An individual or organization must have “standing” in order to maintain an Article 78 action challenging an administrative decision
Thomas v New York City Dept. of Educ., 2016 NY Slip Op 02154, Appellate Division, First Department
Michael P. Thomas, then a public school teacher, employed by the Manhattan Center for Science and Mathematics (MCSM), filed allegations with the New York City Department of Education [DOE’ that the court characterized as involving “a misappropriation of federal funds received by MCSM under Title I, Part A of the Elementary and Secondary Education Action of 1965, reauthorized as the No Child Left Behind Act (NCLB) of 2001.”
DOE, following an administrative investigation, determined that Thomas’ allegations of misappropriation of Title I funds were unsubstantiated. Thomas then initiated the Article 78 action challenging DOE’s determination. Supreme Court dismissed Thomas’s petition; the Appellate Division affirmed Supreme Court’s decision.
The Appellate Division ruled that Thomas, although a member of MCSM's School Leadership Team lacks standing to challenge the results of DOE's investigation of his allegations he had brought pursuant to "No Child Left Behind Written Complaint and Appeal Procedures" adopted by the New York State Education Department.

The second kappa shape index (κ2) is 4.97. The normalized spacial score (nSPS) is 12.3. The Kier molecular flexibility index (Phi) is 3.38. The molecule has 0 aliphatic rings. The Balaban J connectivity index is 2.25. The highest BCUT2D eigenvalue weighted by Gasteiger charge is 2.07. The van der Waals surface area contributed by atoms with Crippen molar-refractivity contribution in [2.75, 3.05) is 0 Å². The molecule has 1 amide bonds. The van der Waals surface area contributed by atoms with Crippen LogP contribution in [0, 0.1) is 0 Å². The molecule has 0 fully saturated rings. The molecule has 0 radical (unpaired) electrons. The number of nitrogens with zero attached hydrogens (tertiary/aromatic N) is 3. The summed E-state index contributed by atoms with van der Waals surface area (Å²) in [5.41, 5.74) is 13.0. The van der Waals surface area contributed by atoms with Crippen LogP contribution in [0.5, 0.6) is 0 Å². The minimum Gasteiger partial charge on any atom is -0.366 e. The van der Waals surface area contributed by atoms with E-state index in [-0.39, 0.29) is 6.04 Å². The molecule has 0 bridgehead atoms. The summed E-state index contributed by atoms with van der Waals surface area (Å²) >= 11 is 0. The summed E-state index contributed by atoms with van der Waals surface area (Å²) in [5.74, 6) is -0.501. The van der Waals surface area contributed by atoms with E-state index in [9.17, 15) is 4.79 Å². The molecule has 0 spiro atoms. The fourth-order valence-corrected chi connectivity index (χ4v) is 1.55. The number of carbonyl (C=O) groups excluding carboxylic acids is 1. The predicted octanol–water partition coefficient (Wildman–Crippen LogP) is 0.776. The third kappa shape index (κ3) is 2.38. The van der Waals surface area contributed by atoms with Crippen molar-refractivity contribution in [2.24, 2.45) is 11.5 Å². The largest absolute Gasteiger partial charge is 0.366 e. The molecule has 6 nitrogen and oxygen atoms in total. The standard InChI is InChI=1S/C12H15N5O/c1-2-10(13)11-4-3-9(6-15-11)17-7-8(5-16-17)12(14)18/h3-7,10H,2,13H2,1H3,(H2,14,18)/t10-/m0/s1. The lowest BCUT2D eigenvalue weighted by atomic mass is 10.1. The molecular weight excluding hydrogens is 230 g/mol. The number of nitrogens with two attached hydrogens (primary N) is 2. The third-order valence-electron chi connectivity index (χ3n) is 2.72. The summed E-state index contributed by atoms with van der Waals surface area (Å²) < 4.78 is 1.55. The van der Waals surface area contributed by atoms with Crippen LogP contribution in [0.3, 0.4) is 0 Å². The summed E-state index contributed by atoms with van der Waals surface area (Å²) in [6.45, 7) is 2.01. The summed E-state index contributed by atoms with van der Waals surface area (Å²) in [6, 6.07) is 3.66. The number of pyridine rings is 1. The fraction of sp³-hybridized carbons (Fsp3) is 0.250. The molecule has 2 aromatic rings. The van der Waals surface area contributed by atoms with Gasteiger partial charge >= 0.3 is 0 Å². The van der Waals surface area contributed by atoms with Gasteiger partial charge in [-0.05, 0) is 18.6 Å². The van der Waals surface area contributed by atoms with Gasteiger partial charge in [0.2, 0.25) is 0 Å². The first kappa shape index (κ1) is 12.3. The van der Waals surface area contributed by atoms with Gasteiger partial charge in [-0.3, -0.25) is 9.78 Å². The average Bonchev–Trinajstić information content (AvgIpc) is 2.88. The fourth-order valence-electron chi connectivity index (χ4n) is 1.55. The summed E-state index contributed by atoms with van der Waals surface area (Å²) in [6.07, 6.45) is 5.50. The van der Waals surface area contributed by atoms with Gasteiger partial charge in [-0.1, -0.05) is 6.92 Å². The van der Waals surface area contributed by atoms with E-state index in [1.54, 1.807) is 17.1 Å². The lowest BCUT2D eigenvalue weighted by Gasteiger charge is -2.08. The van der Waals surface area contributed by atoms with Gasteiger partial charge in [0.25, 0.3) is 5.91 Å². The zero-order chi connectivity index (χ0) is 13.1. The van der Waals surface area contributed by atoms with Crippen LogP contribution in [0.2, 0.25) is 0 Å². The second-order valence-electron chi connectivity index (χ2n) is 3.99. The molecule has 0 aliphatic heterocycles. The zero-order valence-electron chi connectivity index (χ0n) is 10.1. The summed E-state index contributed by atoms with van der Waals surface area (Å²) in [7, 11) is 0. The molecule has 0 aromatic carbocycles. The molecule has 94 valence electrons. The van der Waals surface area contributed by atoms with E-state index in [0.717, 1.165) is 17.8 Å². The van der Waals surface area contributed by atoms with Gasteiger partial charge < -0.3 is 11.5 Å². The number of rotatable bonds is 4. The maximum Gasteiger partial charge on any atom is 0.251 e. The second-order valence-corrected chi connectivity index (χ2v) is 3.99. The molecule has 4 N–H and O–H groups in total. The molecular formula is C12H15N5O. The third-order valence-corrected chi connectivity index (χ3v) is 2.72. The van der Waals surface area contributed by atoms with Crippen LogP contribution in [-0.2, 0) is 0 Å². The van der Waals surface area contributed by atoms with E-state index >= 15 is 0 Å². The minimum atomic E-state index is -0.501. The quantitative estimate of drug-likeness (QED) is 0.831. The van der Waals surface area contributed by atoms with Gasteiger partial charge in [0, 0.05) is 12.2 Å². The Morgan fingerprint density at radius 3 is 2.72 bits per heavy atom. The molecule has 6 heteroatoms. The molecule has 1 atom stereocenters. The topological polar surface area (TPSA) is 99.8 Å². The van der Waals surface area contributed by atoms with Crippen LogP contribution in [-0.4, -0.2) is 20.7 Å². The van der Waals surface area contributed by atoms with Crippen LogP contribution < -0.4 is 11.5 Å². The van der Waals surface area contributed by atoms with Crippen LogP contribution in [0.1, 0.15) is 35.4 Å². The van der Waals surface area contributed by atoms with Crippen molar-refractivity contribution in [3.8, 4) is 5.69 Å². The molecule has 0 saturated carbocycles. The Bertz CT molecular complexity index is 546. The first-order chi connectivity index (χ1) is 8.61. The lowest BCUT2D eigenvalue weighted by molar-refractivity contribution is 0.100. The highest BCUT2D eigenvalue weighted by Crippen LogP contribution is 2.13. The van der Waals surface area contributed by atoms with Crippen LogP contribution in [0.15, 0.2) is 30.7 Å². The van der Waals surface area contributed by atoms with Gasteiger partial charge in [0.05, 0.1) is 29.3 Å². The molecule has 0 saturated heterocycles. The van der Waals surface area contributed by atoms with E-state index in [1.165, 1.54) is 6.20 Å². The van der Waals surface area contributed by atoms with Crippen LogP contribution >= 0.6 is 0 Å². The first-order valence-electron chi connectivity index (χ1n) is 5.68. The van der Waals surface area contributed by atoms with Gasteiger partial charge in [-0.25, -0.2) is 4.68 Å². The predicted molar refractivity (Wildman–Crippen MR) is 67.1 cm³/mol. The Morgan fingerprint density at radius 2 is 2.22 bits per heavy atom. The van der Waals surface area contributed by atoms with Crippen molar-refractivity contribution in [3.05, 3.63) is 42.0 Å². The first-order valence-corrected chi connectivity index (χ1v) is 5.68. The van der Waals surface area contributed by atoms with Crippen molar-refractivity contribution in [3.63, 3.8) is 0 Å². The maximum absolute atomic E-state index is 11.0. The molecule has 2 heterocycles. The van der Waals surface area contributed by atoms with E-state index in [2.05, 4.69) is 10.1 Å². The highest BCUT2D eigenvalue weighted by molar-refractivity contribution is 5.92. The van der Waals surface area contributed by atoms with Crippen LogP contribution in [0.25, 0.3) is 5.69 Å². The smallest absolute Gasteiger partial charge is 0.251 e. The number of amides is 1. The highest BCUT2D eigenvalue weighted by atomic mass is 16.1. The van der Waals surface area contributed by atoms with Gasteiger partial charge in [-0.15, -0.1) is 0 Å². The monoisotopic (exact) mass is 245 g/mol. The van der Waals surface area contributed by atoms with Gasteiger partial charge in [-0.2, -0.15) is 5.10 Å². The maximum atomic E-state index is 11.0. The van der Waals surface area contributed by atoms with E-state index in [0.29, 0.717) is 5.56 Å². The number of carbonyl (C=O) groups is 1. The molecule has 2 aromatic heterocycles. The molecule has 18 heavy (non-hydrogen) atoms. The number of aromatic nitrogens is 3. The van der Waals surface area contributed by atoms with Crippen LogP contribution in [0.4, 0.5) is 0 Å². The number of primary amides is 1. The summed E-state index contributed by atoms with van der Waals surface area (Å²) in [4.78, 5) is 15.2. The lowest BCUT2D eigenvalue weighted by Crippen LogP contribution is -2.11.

The court explained that Thomas’ status as a complainant who initiated an administrative investigation did not give him standing to maintain “a private right of action to challenge the agency's determination” unless he could demonstrate that he had suffered an actual injury as a result of DOE’s decision. The court concluded that Thomas had failed to demonstrate that he had “suffered and actual injury” as a result of DOE’s administrative determination.
Another obstacle to Thomas' ability to maintain the action, said the Appellate Division, was that Thomas did not "fall within the zone of interests . . . sought to be promoted or protected" by Education Law §2590-h or the NCLB”
The decision is posted on the Internet at: